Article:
Faithful in little, faithful in much

In the last month God has made it increasingly clear to me that much is accomplished in the drudgery of the day-to-day. Even the most mundane of tasks is worthwhile, all because our lives and our actions matter. Every word, every action, even every thought matters. Everything we do is eternal.

I love the Parable of the Talents found in Matthew 25:14-29 (here are verses 14-23, but it’s all really good):

“For it will be like a man going on a journey, who called his servants and entrusted to them his property. To one he gave five talents, to another two, to another one, to each according to his ability. Then he went away. He who had received the five talents went at once and traded with them, and he made five talents more. So also he who had the two talents made two talents more. But he who had received the one talent went and dug in the ground and hid his master’s money. Now after a long time the master of those servants came and settled accounts with them. And he who had received the five talents came forward, bringing five talents more, saying, ‘Master, you delivered to me five talents; here I have made five talents more.’ His master said to him, ‘Well done, good and faithful servant. You have been faithful over a little; I will set you over much. Enter into the joy of your master.’ And he also who had the two talents came forward, saying, ‘Master, you delivered to me two talents; here I have made two talents more.’ His master said to him, ‘Well done, good and faithful servant. You have been faithful over a little; I will set you over much. Enter into the joy of your master.’”  

One of the neatest experiences is to realize that consistenly being faithful in little has a dramatic impact on your friends, family, and coworkers. The truth is that so often we become influencers and transform environments without even realizing that we’ve done so. When you’re faithful with little when it’s hard and when you don’t understand, and when you think no one sees, you yourself are transformed, sanctified, and made more like Christ. And that doesn’t go unnoticed.

I think sometimes we feel like we’re out in the desert.We feel without hope of achieving our dreams and sometimes we even begin to feel forgotten. We wonder why God’s put our dreams on hold. But let me say this – if I’ve learned nothing else in the last several years, I have learned that faithfulness in the desert leads to an incredible reward. God never, ever puts our dreams on hold, even when we’re asked to wait.

I love this verse and I’ve held on to it since the fall:

“But these things I plan won’t happen right away. Slowly, steadily, surely, the time approaches when the vision will be fulfilled. If it seems slow, wait patiently, for it will surely take place. It will not be delayed.” Habakkuk 2:3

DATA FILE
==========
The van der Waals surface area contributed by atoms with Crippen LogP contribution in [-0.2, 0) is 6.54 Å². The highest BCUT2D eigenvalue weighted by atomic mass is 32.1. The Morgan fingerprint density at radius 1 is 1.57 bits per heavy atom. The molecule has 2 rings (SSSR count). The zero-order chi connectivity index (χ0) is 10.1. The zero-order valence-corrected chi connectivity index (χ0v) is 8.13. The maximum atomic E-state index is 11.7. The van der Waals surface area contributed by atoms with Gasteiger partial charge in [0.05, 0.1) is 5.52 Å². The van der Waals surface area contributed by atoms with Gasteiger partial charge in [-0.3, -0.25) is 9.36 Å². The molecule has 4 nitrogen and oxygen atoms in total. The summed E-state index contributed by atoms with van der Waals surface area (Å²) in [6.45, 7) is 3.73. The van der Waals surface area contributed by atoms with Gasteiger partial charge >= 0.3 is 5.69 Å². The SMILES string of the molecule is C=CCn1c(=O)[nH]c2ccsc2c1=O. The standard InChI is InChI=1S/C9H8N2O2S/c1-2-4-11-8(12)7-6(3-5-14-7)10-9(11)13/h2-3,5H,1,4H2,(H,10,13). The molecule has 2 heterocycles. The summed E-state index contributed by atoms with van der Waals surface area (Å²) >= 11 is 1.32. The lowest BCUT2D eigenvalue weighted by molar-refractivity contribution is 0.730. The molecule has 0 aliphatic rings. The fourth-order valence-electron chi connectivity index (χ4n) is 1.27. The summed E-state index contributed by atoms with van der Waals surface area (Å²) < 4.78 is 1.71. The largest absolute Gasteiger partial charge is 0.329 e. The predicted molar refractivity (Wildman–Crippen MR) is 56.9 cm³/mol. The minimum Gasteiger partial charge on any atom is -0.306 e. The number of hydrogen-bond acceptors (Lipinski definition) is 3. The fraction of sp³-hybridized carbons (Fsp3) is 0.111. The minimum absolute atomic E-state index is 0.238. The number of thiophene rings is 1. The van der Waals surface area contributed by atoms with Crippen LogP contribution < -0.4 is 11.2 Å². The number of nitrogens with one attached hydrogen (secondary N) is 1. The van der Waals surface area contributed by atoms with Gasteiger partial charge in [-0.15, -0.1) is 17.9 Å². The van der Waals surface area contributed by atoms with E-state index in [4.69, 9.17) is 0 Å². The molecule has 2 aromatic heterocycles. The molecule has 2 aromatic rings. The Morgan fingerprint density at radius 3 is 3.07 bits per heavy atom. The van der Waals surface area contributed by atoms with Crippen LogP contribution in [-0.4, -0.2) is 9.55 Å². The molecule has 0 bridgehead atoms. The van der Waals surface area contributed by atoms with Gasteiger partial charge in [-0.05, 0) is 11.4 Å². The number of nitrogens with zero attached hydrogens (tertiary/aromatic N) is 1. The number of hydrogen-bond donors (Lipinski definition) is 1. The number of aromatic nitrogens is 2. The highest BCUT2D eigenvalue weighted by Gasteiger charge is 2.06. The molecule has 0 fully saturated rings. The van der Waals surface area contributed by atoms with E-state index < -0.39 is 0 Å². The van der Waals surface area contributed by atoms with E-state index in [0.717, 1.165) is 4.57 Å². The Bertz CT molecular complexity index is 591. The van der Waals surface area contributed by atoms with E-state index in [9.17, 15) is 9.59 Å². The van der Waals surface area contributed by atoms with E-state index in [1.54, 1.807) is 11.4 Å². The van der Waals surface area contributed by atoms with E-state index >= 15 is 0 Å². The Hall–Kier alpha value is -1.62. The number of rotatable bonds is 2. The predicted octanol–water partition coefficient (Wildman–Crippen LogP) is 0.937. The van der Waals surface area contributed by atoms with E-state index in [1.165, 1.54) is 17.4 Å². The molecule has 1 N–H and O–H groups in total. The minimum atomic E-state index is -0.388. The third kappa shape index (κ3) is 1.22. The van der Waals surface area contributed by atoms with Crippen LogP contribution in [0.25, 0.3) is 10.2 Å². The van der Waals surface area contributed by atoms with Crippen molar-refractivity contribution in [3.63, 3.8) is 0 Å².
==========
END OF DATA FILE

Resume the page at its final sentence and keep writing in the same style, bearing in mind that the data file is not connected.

So, my encouragement to you today – if you feel stuck in the wrong job or the wrong state, or even if you don’t know where God is calling you or what His plans for you are – be faithful right now. Be faithful where you are. Look for opportunities to love and influence the people you see daily. The rewards you will reap as you eventually move from one season to another will be tremendous.

The challenge for me as I transition is to continue pushing through, working hard, and remaining faithful as I see the end approaching rapidly.

What makes a church missional?

This author asserts that a church that isn’t reaching out both locally AND globally isn’t truly “missional.”

What do you think? And what is the best way to “reach” globally, in your opinion?

I think he makes a good point here:

[“The encouragement for each person to be on mission (to be “missional”) has trended toward a personal obligation to personal settings, rather than toward a global obligation to advance God’s kingdom among all the nations.

“Missional” has merged with privatized Christianity to serve as the reason for personal projects carried out in personal spheres. This is not bad, necessarily. But when the missional impulse is not expanded to include God’s global mission, it results in believers moved only to minister in their own Jerusalems with no mind toward their Judeas, Samarias, and uttermost parts of the earth (Acts 1:8).]

I’m a huge fan of short term and long term trips. I’ve been on many short-term (two week to month long trips) all over the world and though I’ve always returned to the United States changed forever, my eyes having been opened to the Church universal and the heart of God for the WORLD (and not just for the United States), that was never my goal in going.

As a believer, I take Mark 16:15 quite literally and I believe we’re supposed to actually GO – daily into our workplaces and communities, but also in to all the world.

 15 He said to them, “Go into all the world and preach the good news to all creation.  16 Whoever believes and is baptized will be saved, but whoever does not believe will be condemned.  

So, what do you think? Is your church truly “missional?” And even more importantly, are YOU missional? It’s great to join your heart to a missional community, but if you don’t join the vision, you’re not fulfilling the call on your life as a believer. I’m realizing that I don’t “go” enough. I need to start thinking about taking a trip somewhere. And not just to go for the sake of going… but to go on a trip that would truly bless the local church in the area I travel to, make a difference in the lives of people, and change their destiny forever.